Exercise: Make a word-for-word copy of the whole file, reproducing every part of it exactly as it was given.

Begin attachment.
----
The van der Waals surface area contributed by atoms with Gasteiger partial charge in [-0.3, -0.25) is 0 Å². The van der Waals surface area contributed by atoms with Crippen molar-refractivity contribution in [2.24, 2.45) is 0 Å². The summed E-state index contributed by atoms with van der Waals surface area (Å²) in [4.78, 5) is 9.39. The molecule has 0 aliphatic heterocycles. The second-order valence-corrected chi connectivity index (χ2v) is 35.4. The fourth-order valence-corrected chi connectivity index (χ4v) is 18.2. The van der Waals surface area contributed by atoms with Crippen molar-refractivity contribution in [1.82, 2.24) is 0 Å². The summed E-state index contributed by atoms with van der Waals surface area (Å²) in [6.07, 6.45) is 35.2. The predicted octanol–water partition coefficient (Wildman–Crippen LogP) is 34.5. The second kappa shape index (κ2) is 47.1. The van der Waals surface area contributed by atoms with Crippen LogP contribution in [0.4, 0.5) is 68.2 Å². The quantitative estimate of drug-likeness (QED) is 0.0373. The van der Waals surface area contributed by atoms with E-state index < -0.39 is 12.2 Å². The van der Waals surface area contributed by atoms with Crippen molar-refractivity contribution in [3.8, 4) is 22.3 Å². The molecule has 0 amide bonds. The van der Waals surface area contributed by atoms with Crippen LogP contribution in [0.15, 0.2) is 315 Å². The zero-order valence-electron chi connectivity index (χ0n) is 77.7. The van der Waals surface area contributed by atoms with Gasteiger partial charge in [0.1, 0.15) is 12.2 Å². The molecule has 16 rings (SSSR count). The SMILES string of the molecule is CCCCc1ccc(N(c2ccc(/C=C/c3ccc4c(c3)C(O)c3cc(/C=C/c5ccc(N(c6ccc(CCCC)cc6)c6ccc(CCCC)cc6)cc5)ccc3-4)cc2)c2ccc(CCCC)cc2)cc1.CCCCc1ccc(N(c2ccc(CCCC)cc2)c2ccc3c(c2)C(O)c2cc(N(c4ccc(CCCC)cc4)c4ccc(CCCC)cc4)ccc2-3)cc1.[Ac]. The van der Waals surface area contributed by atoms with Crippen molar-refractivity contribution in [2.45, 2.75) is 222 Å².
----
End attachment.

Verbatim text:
The van der Waals surface area contributed by atoms with Gasteiger partial charge in [-0.3, -0.25) is 0 Å². The van der Waals surface area contributed by atoms with Crippen molar-refractivity contribution in [2.24, 2.45) is 0 Å². The summed E-state index contributed by atoms with van der Waals surface area (Å²) in [4.78, 5) is 9.39. The molecule has 0 aliphatic heterocycles. The second-order valence-corrected chi connectivity index (χ2v) is 35.4. The fourth-order valence-corrected chi connectivity index (χ4v) is 18.2. The van der Waals surface area contributed by atoms with Crippen molar-refractivity contribution in [1.82, 2.24) is 0 Å². The summed E-state index contributed by atoms with van der Waals surface area (Å²) in [6.07, 6.45) is 35.2. The predicted octanol–water partition coefficient (Wildman–Crippen LogP) is 34.5. The second kappa shape index (κ2) is 47.1. The van der Waals surface area contributed by atoms with Crippen LogP contribution in [0.4, 0.5) is 68.2 Å². The quantitative estimate of drug-likeness (QED) is 0.0373. The van der Waals surface area contributed by atoms with E-state index < -0.39 is 12.2 Å². The van der Waals surface area contributed by atoms with Crippen molar-refractivity contribution in [3.8, 4) is 22.3 Å². The molecule has 0 amide bonds. The van der Waals surface area contributed by atoms with Crippen LogP contribution in [0.15, 0.2) is 315 Å². The zero-order valence-electron chi connectivity index (χ0n) is 77.7. The van der Waals surface area contributed by atoms with Gasteiger partial charge in [0.1, 0.15) is 12.2 Å². The molecule has 16 rings (SSSR count). The SMILES string of the molecule is CCCCc1ccc(N(c2ccc(/C=C/c3ccc4c(c3)C(O)c3cc(/C=C/c5ccc(N(c6ccc(CCCC)cc6)c6ccc(CCCC)cc6)cc5)ccc3-4)cc2)c2ccc(CCCC)cc2)cc1.CCCCc1ccc(N(c2ccc(CCCC)cc2)c2ccc3c(c2)C(O)c2cc(N(c4ccc(CCCC)cc4)c4ccc(CCCC)cc4)ccc2-3)cc1.[Ac]. The van der Waals surface area contributed by atoms with Crippen molar-refractivity contribution in [2.45, 2.75) is 222 Å².